(conflict solved on June 29, 1998, the following are excerpts from the original press releases describing the conflict)
Milan, Italy, June 27, 1998: Brother Stair's (also known as the "Prophet" or the "Overcomer") is now broadcasting via Deutsche Telekom's transmitters in Julich, Germany, on 3,960 kHz and is causing strong interference to IRRS-Shortwave transmissions on 3,955 kHz to Europe between 2000-2200 UTC (Fri, Sat & Sun) since June 26, 1998.
We have reached Brother Ralph Stairs by e-mail, and promptly informed him about the conflict, asking him to find a better frequency which does not interfere with other stations. Brother Stairs assured us on July 27, 1998, that he will talk to Deutsche Telekom on Monday morning, June 29, 1998 and [the problem] "will be resolved". IRRS-Shortwave's listeners will continue to experience strong interference on all IRRS-Shortwave's broadcasts on 3,955 kHz until Deutsche Telekom agrees to move from 3,960 kHz during the times of the conflict. It is standard practice in international broadcasting that two station should not use frequencies +/- 5 kHz from each other, if both stations broadcast to the same target area.
We apologize with our listeners, for the inconvenience, and we assure you that we are taking all possible steps to solve this problem as soon as possible.
Deutsche Telecom recently started airing Brother Stair's live transmissions via satellite from the USA initially using 3,945 kHz, which conflicted with legitimate users of that portion of the frequency spectrum both in Region 1 and Region 2. A week ago, after transmissions on 3,945 kHz were discontinued, it has been noted on several frequencies in the already crowded 75 m.b. (3,950-4,000 kHz in Europe) from Julich, Germany, on 3,955, 3,960 and 3,985 kHz. Deutsche Telekom also operates Deutsche Welle transmitters on 3,995 kHz.
IRRS-Shortwave coordinated the use of 3,985 and 3,955 kHz with the HFCC and registered the use of its current frequencies with the Italian authorities for the current season. IRRS-Shortwave has been a long time user of 3,955 kHz during the summer period, as well as a regular user of 3,985 kHz which is also coordinated between SwissCom and NEXUS-IBA. Deutsche Telekom had no previous usage of either 3,955 nor 3,960 in previous seasons, nor did they register the use of such frequencies either at the IFRB/ITU, or at the HFCC.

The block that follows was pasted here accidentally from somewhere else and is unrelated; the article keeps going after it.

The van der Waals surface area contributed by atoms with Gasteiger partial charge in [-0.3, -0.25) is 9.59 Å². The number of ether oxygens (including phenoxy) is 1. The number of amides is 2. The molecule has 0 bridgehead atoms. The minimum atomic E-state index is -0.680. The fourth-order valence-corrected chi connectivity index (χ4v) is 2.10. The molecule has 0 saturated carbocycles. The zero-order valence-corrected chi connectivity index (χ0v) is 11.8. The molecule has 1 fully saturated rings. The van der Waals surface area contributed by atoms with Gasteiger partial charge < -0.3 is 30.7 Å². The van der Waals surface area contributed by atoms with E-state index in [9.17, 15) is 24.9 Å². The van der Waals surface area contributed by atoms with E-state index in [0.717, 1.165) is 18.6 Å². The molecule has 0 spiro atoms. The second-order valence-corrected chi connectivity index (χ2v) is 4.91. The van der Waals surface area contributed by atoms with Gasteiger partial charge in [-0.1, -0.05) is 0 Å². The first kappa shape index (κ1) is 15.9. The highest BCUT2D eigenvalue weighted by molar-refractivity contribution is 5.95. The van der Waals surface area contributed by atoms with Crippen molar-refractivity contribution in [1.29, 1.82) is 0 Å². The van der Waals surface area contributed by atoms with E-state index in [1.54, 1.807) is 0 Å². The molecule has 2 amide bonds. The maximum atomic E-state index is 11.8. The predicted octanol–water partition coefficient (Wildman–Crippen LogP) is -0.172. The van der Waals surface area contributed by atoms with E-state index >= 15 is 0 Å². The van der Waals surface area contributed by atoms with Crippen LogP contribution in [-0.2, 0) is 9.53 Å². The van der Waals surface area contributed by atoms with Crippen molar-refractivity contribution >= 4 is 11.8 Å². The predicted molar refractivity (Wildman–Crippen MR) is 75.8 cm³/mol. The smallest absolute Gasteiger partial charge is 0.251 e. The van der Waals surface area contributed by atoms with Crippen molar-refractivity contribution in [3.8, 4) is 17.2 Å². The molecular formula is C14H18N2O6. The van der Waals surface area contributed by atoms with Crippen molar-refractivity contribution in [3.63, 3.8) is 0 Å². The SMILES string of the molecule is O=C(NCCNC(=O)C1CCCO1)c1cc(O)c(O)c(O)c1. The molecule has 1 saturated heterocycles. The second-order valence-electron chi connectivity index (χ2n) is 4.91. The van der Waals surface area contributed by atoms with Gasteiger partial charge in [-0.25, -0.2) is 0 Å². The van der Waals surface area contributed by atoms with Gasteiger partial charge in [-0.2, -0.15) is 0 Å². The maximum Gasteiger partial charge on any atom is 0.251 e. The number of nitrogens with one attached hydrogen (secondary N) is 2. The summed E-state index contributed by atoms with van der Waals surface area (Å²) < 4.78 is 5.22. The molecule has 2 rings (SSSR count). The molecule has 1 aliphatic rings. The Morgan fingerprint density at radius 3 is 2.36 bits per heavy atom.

IRRS-Shortwave broadcasts daily programs originating from members of NEXUS-International Broadcasting Association, including United Nations Radio, UNESCO, and a variety of other cultural and religious programs. See our schedule at http://www.nexus.org/NEXUS-IBA for more information.
Milan, Italy, June 29, 1998: We receved a fax from Deutsche Telekom in Julich with apologies for the interference caused to IRRS-Shortwave last Fri, Sat and Sun, with the explanation that there has been a programming error at Julich, as their transmitter on 3,960 kHz was not shut down during our scheduled broadcast on 3,955 kHz. We thank Mr Stairs who helped solving the problem with DT, and Deutsche Telekom / Julich for their prompt reaction. We monitored Brother Stair's broadcasts which are continuing on 3,960 kHz from Juelich, but this should only be a Mon-Thu transmission, that should not interfere again with our Fri-Sat & Sun operation on 3,955 kHz from 2200-2200 UTC.
With its seat in Milano, Italy, NEXUS-International Broadcasting Association is a strictly non-profit association founded under Italian Law that operates IRRS-Shortwave to Europe and IRRS-Globe Radio Milan on FM. NEXUS-IBA, which is designated as an independent "Community Broadcaster", according to the Italian Broadcasting Law of 1990, makes available broadcast time at cost to members of the Association, with no commercial advertising on the air and, currently, with no corporate underwriting. For a direct impression of the NEXUS-IBA / IRRS-Shortwave operation, you may tune in Europe to the Shortwave frequencies 7,120, 3,985 and 3,955 kHz (41 and 75 meter bands) daily, and in Milano (Italy) on 88.85 MHz FM with programming in the English language.